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Consider the differential operator $D:$ $$ Du:=\frac{-d^2}{dx^2}u $$ on the function space $$C=\{ u\in C^2([0,1]):u(0)=u(1)=0\}.$$

It's not hard to find the eigenvalues and eigenvectors(eigenfunctions) for $D$ by soloving the eigenvalue problem: $$ -u''=\lambda u\qquad u(0)=u(1)=0. $$

Here are my questions:

  • For each of the differential operators $D^m(m=2,3,4,\dots)$, what boundary conditions should one choose to ensure that $D^m$ and $D$ share the same eigenfunctions? I have no idea for even $m=2$.

  • What if $$ Du:=\frac{-d^2}{dx^2}u+u? $$

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This has been put on math.SE for several days without an answer. – Jack May 3 '12 at 16:08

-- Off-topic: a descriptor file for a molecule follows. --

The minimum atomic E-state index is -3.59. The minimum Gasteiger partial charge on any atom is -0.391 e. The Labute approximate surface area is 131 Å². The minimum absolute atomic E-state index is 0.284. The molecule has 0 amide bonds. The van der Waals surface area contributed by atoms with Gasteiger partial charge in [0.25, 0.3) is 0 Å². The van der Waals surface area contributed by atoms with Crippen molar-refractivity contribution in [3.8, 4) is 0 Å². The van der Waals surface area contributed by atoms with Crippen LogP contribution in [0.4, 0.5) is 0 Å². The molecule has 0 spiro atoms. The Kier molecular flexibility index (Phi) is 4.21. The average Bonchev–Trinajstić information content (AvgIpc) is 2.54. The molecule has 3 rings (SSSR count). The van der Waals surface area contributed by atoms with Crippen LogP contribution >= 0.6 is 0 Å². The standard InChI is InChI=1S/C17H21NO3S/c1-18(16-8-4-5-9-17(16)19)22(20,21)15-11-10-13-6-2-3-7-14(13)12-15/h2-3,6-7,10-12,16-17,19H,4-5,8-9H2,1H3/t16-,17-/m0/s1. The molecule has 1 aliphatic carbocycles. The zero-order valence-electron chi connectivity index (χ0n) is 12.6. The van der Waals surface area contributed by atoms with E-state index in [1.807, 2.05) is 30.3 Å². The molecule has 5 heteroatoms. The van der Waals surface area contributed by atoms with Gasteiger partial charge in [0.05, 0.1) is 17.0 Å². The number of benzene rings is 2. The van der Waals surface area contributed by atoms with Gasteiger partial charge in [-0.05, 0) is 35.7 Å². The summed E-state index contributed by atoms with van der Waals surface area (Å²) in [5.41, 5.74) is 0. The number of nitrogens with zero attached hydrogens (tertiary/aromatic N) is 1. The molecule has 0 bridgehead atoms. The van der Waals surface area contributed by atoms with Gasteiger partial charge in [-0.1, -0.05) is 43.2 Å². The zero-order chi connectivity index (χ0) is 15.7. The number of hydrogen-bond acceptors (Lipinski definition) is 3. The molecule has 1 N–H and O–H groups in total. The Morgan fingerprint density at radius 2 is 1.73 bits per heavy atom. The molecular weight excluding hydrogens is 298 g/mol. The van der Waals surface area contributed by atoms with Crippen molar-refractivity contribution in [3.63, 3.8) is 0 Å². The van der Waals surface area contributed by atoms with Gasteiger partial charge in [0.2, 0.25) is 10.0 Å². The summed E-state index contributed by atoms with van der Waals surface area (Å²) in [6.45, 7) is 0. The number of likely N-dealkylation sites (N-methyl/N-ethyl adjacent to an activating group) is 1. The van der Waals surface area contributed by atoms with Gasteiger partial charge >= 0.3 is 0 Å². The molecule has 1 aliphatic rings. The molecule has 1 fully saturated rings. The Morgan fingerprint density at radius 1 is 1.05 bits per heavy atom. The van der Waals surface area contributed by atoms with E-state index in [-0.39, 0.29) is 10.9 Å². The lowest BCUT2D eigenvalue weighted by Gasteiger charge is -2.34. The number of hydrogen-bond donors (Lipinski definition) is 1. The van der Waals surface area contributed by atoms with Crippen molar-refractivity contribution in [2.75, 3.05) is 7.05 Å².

up vote 2 down vote accepted

This is easy. If the boundary condition for D is, say, $Lu=0$, then for $D^m$ you should pose the boundary conditions $$Lu=LDu=LD^2u=...=LD^{m-1}u=0.$$

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Then the corresponding function space for $D^m$ is $\{u\in C^m((0,1)):Lu=LDu=\cdots =LD^{m-1}=0\}$, isn't it? I'm afraid I'm not able to follow your "hint" to give a proof that $D^m$ and $D$ have same eigenfunctions. It seems that the results are the same for any linear differential operator $D$, right? – Jack May 3 '12 at 17:51
Suppose $Du=\lambda u$ and $u$ satisfies the boundary condition $Lu=0$. Then $D^2u=\lambda Du=\lambda^2u$ and $Lu=LDu=\lambda Lu=0$. Now iterate this argument. – Michael Renardy May 3 '12 at 18:07
Fair enough. Another problem is that whether the "reverse" is also true: Denote the boundary condition (in your answer) for $D^m$ as $\tilde{L}u=0$ and $D^mu=\lambda^m u$; can one have $Du=\lambda u$? – Jack May 3 '12 at 18:54

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